Kilims are flat tapestry-woven carpets or rugs produced from the Balkans to Pakistan. Kilims can be purely decorative or can function as prayer rugs. Modern kilims are popular floor-coverings in Western households.
Khatam is a Persian version of marquetry, art forms made by decorating the surface of wooden articles with delicate pieces of wood, bone and metal precisely-cut geometrical shapes. Khatam is also the capital of Khatam County in Iran. Khatam kari is the art of crafting a Khatam. Common materials used in the construction of inlaid articles are gold, silver, brass, aluminum and twisted wire. Artworks with smaller inlaid pieces are generally more highly valued.
Enamel working and decorating metals with colorful and baked coats is one of the distinguished courses of art in Isfahan. Mina is defined as some sort of glasslike colored coat which can be stabilized by heat on different metals particularly copper. Although this course is of abundant use industrially for producing metal and hygienic dishes, it has been paid high attention by painters, goldsmiths and metal engravers since long times ago. In the world, it is categorized into three kinds as below:
- Painting enamel
- Charkhaneh or chess like enamel
- Cavity enamel.
What of more availability in Isfahan is the painting enamel of which a few have remained in the museums of Iran and abroad indicting that Iranian artists have been interested in this art and used it in their metal works since the Achaemenian and the Sassanid dynasties. The enamels being so delicate, we do not have many of them left from the ancient times. Some documents indicate that throughout the Islamic civilization of and during the Seljuk, Safavid and Zand dynasties there have been outstanding enameled dishes and materials. Most of the enameled dishes related to the past belong to the Qajar dynasty between the years 1810–1890 AD. There have also remained some earrings. Bangles, boxes, water pipe heads, vases, and golden dishes with beautiful paintings in blue and green colors from that time, Afterwards, fifty years of stagnation caused by the World War I and the social revolution followed. However, again the enamel red color, having been prepared, this art was fostered from the quantity and quality points of view through the attempts bestowed by Ostad Shokrollah Sani’e zadeh, the outstanding painter of Isfahan in 1935 and up to then for forty years.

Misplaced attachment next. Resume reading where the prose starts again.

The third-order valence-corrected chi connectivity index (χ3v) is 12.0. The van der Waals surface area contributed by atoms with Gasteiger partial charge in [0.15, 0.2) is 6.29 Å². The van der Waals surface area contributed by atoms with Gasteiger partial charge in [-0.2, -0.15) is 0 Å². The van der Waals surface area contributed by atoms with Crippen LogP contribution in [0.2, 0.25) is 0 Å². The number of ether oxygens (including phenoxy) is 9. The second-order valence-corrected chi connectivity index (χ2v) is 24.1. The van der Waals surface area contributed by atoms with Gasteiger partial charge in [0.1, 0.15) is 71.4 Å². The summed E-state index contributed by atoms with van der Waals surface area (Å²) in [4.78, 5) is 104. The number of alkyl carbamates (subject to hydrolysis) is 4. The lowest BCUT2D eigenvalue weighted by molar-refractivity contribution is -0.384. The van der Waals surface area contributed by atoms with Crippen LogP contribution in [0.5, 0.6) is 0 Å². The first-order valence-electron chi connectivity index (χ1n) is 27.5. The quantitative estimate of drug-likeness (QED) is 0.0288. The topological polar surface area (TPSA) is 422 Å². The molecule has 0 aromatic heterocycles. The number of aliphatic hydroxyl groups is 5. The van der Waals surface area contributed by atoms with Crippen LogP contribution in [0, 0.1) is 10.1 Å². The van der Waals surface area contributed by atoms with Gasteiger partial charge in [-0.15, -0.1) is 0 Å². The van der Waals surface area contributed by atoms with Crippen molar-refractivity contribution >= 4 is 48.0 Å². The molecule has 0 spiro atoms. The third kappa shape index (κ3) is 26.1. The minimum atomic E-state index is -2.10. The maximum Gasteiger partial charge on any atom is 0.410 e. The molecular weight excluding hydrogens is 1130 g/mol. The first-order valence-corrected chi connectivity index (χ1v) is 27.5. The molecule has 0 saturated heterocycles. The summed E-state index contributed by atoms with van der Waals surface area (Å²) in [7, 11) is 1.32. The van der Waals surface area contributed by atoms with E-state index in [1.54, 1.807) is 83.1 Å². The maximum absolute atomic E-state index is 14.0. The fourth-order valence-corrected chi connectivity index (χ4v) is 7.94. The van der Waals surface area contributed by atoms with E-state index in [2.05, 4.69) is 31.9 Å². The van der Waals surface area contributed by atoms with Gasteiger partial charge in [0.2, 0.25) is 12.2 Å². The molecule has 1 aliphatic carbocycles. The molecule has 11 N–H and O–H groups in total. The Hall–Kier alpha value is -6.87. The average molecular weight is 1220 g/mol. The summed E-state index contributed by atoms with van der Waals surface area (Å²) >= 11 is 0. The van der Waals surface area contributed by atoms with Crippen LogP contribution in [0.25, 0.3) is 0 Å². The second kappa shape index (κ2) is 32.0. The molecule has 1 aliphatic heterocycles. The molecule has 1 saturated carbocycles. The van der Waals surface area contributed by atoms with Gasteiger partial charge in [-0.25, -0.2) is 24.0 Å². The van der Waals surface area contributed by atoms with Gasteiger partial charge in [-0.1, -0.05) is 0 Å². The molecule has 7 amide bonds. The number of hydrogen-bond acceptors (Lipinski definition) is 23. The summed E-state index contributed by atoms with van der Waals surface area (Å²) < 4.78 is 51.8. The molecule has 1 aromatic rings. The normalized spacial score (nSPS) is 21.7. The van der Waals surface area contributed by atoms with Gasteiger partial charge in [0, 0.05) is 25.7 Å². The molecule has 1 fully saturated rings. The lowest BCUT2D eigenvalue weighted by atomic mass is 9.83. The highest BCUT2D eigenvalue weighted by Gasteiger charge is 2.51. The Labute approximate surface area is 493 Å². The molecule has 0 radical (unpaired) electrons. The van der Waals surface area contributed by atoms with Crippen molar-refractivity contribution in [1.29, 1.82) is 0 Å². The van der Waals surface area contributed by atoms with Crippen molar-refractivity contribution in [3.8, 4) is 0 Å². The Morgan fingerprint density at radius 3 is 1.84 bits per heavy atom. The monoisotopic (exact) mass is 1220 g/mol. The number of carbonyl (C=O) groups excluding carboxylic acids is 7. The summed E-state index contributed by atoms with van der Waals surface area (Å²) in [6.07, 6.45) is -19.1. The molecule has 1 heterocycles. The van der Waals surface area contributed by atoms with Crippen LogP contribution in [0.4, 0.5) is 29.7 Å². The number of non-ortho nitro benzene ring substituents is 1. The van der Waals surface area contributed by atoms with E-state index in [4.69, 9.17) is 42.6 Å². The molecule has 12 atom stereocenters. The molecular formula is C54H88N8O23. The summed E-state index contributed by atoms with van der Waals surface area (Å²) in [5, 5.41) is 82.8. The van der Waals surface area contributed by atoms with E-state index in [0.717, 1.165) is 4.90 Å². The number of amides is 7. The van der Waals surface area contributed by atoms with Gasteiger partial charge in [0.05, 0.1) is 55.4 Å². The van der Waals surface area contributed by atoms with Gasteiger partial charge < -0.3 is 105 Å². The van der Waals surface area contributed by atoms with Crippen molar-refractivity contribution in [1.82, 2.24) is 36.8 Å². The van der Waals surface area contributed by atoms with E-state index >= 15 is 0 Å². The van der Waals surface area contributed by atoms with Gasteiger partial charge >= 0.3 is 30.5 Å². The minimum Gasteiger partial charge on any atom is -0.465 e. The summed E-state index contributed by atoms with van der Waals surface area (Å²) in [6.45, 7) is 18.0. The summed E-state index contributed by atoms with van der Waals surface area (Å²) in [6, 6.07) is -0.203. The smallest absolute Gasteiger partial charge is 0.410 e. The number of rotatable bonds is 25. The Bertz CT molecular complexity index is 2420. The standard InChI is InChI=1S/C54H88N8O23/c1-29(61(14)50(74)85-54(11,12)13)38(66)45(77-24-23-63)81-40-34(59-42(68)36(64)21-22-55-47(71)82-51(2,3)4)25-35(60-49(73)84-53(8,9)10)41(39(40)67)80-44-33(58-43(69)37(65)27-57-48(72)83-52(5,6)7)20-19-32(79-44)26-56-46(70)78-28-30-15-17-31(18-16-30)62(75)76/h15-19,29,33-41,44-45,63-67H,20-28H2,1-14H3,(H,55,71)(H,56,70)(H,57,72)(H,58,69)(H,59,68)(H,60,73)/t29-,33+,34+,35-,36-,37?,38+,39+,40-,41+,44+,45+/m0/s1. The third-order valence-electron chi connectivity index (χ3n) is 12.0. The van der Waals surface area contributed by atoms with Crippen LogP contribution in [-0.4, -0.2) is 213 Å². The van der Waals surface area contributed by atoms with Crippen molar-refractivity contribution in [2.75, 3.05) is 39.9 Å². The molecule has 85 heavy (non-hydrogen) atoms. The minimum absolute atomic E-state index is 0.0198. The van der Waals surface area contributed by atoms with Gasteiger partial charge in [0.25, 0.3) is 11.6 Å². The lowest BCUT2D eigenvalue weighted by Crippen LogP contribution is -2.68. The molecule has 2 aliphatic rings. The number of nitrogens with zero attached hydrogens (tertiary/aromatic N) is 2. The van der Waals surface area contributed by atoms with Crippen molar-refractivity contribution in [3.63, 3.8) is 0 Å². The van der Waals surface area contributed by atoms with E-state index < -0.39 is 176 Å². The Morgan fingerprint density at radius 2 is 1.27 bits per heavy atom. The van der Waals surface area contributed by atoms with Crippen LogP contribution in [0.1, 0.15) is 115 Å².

Now after a few years of stagnation since 1992, this art has started to continue its briskness having a lot of distinguished artists working in this field. To prepare an enameled dish, the following steps are used. First, choose the suitable dish by the needed size and shape which is usually made by a coppersmith. Then, it is bleached through enameled working which is known as the first coat. It is then put into a seven hundred and fifty degree furnace. At this stage, the enameled metal will be coated with better enamels a few more times and again reheated. The dish is then ready to be painted. The Isfahanian artists, having been inspired by their traditional plans as arabesque, khataii (flowers and birds) and using fireproof paints and special brushes, have made painting of Isfahan monuments such as step, the enameled material is put into the furnace again and heated at five hundred degrees. This causes the enameled painting to be stabilized on the undercoat, creating a special “shining” effect. Most of today’s enamel workings are performed on dishes, vases, boxes and frames in various sizes.
Toreutics is a term, relatively rare in English, for artistic metalworking,by hammering gold or silver (or other materials), engraving, Repoussé and chasing to form minute detailed reliefs or small engraved patterns. Toreutics can include metal-engraving – forward-pressure linear metal removal with a burin.
Moarragh (similar to abaculus, Abaciscus) is a branch of art created from arranging small parts of different materials besides each other. Different types of Morarragh exist, e.g., Moarragh of tile, leather, wood, etc. Our work is related to Wood Moarragh. Design instructions: First, provide a piece of wood with proper length and width. Its thickness may be about 15 mm.
Other parts are mounted on it. This could be the surface of a table or buffet. Small parts of some trees, like walnut, boxtree, orange, sour orange, are used. These are called to be self-color. The thickness of the particles is about 3-4 mm. They are cut into different shapes and attached to the plate. The holes between the particles are filled by polyester.
Later, the particles are rubbed to have an equal surface. No painting or artificial colors are used. All colors are natural. All lines are created by cutting the wood.
in the historical city of Isfahan, there are beautiful and novel designs on domes and minarets of mosques. These are made out of small pieces of colored ceramics which are accurately stuck on the work surface. This old art in decorative architecture is called “In-laid tile”. The wood in-lay (Moarragh), nowadays well-known in world markets, is inspired by the above old art. For making wood in-lays one should be experienced and skilled in cutting and harmonizing. This art is a hard and time consuming job. The designs must be cut out from the main panel and then the various pieces of the design made from different materials in various colors should be fixed in the empty places.